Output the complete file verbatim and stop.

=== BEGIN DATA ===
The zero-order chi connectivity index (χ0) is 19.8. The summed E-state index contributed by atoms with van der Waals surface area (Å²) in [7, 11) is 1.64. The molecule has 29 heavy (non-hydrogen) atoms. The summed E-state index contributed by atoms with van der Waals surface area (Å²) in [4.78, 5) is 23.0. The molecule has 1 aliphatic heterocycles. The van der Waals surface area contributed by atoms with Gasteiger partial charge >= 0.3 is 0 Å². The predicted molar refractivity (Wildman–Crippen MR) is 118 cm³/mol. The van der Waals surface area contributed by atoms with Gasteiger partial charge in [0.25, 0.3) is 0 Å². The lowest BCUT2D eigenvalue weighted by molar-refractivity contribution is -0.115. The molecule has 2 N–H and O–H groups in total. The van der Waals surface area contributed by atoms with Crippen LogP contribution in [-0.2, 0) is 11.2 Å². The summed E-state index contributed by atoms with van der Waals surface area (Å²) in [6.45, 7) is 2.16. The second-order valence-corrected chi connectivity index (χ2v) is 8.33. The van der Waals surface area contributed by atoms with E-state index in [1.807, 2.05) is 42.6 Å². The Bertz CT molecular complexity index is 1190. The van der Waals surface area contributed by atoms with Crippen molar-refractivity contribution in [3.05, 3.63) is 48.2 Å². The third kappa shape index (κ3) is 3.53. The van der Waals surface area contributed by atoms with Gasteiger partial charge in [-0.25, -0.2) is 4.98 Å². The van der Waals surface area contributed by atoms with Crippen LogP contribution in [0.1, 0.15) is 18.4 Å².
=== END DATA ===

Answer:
The zero-order chi connectivity index (χ0) is 19.8. The summed E-state index contributed by atoms with van der Waals surface area (Å²) in [7, 11) is 1.64. The molecule has 29 heavy (non-hydrogen) atoms. The summed E-state index contributed by atoms with van der Waals surface area (Å²) in [4.78, 5) is 23.0. The molecule has 1 aliphatic heterocycles. The van der Waals surface area contributed by atoms with Gasteiger partial charge >= 0.3 is 0 Å². The predicted molar refractivity (Wildman–Crippen MR) is 118 cm³/mol. The van der Waals surface area contributed by atoms with Gasteiger partial charge in [0.25, 0.3) is 0 Å². The lowest BCUT2D eigenvalue weighted by molar-refractivity contribution is -0.115. The molecule has 2 N–H and O–H groups in total. The van der Waals surface area contributed by atoms with Crippen LogP contribution in [-0.2, 0) is 11.2 Å². The summed E-state index contributed by atoms with van der Waals surface area (Å²) in [6.45, 7) is 2.16. The second-order valence-corrected chi connectivity index (χ2v) is 8.33. The van der Waals surface area contributed by atoms with E-state index in [1.807, 2.05) is 42.6 Å². The Bertz CT molecular complexity index is 1190. The van der Waals surface area contributed by atoms with Crippen molar-refractivity contribution in [3.05, 3.63) is 48.2 Å². The third kappa shape index (κ3) is 3.53. The van der Waals surface area contributed by atoms with Gasteiger partial charge in [-0.25, -0.2) is 4.98 Å². The van der Waals surface area contributed by atoms with Crippen LogP contribution in [0.1, 0.15) is 18.4 Å².